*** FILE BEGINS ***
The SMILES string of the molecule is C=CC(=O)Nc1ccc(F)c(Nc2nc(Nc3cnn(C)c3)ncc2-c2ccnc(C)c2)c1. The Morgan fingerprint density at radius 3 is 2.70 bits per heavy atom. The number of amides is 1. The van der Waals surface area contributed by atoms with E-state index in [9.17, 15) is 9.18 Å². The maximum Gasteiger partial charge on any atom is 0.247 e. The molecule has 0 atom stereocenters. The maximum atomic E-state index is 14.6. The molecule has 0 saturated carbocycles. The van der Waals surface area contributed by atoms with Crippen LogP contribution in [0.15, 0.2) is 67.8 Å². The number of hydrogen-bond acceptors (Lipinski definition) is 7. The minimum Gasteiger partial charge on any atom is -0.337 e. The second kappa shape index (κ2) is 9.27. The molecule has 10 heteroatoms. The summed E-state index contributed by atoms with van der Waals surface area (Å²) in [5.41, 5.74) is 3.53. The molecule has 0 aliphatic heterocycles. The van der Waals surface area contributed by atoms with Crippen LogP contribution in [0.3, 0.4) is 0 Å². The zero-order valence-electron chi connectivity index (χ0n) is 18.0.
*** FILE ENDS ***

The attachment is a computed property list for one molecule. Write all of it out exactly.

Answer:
The SMILES string of the molecule is C=CC(=O)Nc1ccc(F)c(Nc2nc(Nc3cnn(C)c3)ncc2-c2ccnc(C)c2)c1. The Morgan fingerprint density at radius 3 is 2.70 bits per heavy atom. The number of amides is 1. The van der Waals surface area contributed by atoms with E-state index in [9.17, 15) is 9.18 Å². The maximum Gasteiger partial charge on any atom is 0.247 e. The molecule has 0 atom stereocenters. The maximum atomic E-state index is 14.6. The molecule has 0 saturated carbocycles. The van der Waals surface area contributed by atoms with Crippen LogP contribution in [0.15, 0.2) is 67.8 Å². The number of hydrogen-bond acceptors (Lipinski definition) is 7. The minimum Gasteiger partial charge on any atom is -0.337 e. The second kappa shape index (κ2) is 9.27. The molecule has 10 heteroatoms. The summed E-state index contributed by atoms with van der Waals surface area (Å²) in [5.41, 5.74) is 3.53. The molecule has 0 aliphatic heterocycles. The van der Waals surface area contributed by atoms with Crippen LogP contribution in [0.3, 0.4) is 0 Å². The zero-order valence-electron chi connectivity index (χ0n) is 18.0.